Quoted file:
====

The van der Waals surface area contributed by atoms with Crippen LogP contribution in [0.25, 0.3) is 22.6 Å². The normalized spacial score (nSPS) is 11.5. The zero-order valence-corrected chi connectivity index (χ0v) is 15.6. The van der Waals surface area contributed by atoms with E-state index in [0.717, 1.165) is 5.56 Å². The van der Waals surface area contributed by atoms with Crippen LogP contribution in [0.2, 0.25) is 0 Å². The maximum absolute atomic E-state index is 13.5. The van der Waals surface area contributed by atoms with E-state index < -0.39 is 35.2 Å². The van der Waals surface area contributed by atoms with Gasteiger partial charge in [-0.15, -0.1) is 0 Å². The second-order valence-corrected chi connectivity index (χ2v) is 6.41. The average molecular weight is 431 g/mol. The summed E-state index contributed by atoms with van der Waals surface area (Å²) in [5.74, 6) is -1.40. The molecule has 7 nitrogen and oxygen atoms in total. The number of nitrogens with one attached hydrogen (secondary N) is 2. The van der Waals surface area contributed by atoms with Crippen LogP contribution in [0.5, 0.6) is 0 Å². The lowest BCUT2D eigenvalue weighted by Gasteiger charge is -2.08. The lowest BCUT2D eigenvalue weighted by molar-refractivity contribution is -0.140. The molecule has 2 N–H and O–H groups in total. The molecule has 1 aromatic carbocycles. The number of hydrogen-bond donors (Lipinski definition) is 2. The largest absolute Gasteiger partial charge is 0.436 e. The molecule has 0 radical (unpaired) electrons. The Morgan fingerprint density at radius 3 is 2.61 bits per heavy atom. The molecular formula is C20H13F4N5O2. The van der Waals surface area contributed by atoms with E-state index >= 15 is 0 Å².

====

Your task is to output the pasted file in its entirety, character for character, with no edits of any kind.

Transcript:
The van der Waals surface area contributed by atoms with Crippen LogP contribution in [0.25, 0.3) is 22.6 Å². The normalized spacial score (nSPS) is 11.5. The zero-order valence-corrected chi connectivity index (χ0v) is 15.6. The van der Waals surface area contributed by atoms with E-state index in [0.717, 1.165) is 5.56 Å². The van der Waals surface area contributed by atoms with Crippen LogP contribution in [0.2, 0.25) is 0 Å². The maximum absolute atomic E-state index is 13.5. The van der Waals surface area contributed by atoms with E-state index < -0.39 is 35.2 Å². The van der Waals surface area contributed by atoms with Gasteiger partial charge in [-0.15, -0.1) is 0 Å². The second-order valence-corrected chi connectivity index (χ2v) is 6.41. The average molecular weight is 431 g/mol. The summed E-state index contributed by atoms with van der Waals surface area (Å²) in [5.74, 6) is -1.40. The molecule has 7 nitrogen and oxygen atoms in total. The number of nitrogens with one attached hydrogen (secondary N) is 2. The van der Waals surface area contributed by atoms with Crippen LogP contribution in [0.5, 0.6) is 0 Å². The lowest BCUT2D eigenvalue weighted by Gasteiger charge is -2.08. The lowest BCUT2D eigenvalue weighted by molar-refractivity contribution is -0.140. The molecule has 2 N–H and O–H groups in total. The molecule has 1 aromatic carbocycles. The number of hydrogen-bond donors (Lipinski definition) is 2. The largest absolute Gasteiger partial charge is 0.436 e. The molecule has 0 radical (unpaired) electrons. The Morgan fingerprint density at radius 3 is 2.61 bits per heavy atom. The molecular formula is C20H13F4N5O2. The van der Waals surface area contributed by atoms with E-state index >= 15 is 0 Å².